Dr Dimitrios Lamprou, a Reader in Pharmaceutical Engineering at the School of Pharmacy, explained: “Our work involves the microfluidic preparation of lipid (liposome) and polymer-based (PLGA) nanoparticles that can efficiently encapsulate cancer drugs or MRI contrast agents, among other applications. Since both types of compound present some degree of toxicity, it is important that the cancer drugs are only released into the target cells, while the contrast agent remains encapsulated at all times without losing functionality.”
“Microfluidics offers controlled release and robustness, making it a lot easier to create the monodispersed particles that are crucial for these applications. As well as manufacturing nanomedicines, it can be used for drug screening and lab-on-a-chip applications, which can help to cut down on animal studies. Microfluidics is also a lot faster than the traditional methods – a formulation that used to take a couple of hours to prepare only takes a few minutes now – and uses less reagents, which benefits the environment.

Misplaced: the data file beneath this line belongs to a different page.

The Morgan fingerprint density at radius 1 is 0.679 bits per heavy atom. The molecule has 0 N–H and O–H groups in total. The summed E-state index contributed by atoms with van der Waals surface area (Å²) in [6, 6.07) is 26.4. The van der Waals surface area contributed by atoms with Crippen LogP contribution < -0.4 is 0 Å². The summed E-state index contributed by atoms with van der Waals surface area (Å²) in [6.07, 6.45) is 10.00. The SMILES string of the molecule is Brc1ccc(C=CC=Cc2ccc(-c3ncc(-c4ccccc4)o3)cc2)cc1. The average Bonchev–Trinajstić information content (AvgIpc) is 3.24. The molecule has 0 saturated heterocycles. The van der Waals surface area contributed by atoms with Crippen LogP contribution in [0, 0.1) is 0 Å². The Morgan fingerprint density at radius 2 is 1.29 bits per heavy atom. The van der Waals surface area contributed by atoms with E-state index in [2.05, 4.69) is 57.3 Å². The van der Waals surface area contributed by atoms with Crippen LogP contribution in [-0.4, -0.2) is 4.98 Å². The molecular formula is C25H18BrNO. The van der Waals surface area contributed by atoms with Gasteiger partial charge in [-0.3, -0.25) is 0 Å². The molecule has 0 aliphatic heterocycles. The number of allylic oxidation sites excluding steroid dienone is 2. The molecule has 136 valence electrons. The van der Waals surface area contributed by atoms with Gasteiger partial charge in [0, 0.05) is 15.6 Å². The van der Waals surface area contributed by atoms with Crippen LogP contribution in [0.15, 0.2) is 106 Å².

"However, we still use the ‘old-fashioned’ formulation methods, comparing our microfluidic data with results obtained from batch formulation processes, and teach our students to use both techniques so that they are familiar with traditional and innovative approaches. We use a variety of microfluidic systems, including devices from Dolomite Microfluidics.
"What I like about the Dolomite system is that it is straightforward to use – you can control it via a PC and the software is user friendly – and the support team is always helpful.”
For more information, visit www.dolomite-microfluidics.com